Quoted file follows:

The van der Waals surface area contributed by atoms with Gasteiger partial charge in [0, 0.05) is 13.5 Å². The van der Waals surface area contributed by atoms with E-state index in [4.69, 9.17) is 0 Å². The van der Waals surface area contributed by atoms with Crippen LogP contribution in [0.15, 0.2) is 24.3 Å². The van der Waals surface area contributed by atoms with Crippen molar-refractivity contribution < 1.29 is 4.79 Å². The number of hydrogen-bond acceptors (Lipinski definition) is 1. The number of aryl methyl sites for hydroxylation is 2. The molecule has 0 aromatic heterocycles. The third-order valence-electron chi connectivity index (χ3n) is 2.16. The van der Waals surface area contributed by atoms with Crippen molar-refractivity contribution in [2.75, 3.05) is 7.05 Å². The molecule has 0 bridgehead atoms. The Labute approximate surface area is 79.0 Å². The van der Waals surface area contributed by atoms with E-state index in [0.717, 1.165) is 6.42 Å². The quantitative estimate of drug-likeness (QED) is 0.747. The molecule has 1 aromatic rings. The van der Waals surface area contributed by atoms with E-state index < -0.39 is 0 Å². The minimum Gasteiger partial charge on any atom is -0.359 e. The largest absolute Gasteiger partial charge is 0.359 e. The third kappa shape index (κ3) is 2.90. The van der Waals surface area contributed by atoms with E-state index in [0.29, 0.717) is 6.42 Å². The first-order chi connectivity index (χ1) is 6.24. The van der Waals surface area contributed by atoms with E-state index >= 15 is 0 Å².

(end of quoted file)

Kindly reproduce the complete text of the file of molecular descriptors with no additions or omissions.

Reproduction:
The van der Waals surface area contributed by atoms with Gasteiger partial charge in [0, 0.05) is 13.5 Å². The van der Waals surface area contributed by atoms with E-state index in [4.69, 9.17) is 0 Å². The van der Waals surface area contributed by atoms with Crippen LogP contribution in [0.15, 0.2) is 24.3 Å². The van der Waals surface area contributed by atoms with Crippen molar-refractivity contribution < 1.29 is 4.79 Å². The number of hydrogen-bond acceptors (Lipinski definition) is 1. The number of aryl methyl sites for hydroxylation is 2. The molecule has 0 aromatic heterocycles. The third-order valence-electron chi connectivity index (χ3n) is 2.16. The van der Waals surface area contributed by atoms with Crippen molar-refractivity contribution in [2.75, 3.05) is 7.05 Å². The molecule has 0 bridgehead atoms. The Labute approximate surface area is 79.0 Å². The van der Waals surface area contributed by atoms with E-state index in [0.717, 1.165) is 6.42 Å². The quantitative estimate of drug-likeness (QED) is 0.747. The molecule has 1 aromatic rings. The van der Waals surface area contributed by atoms with E-state index < -0.39 is 0 Å². The minimum Gasteiger partial charge on any atom is -0.359 e. The largest absolute Gasteiger partial charge is 0.359 e. The third kappa shape index (κ3) is 2.90. The van der Waals surface area contributed by atoms with E-state index in [0.29, 0.717) is 6.42 Å². The first-order chi connectivity index (χ1) is 6.24. The van der Waals surface area contributed by atoms with E-state index >= 15 is 0 Å².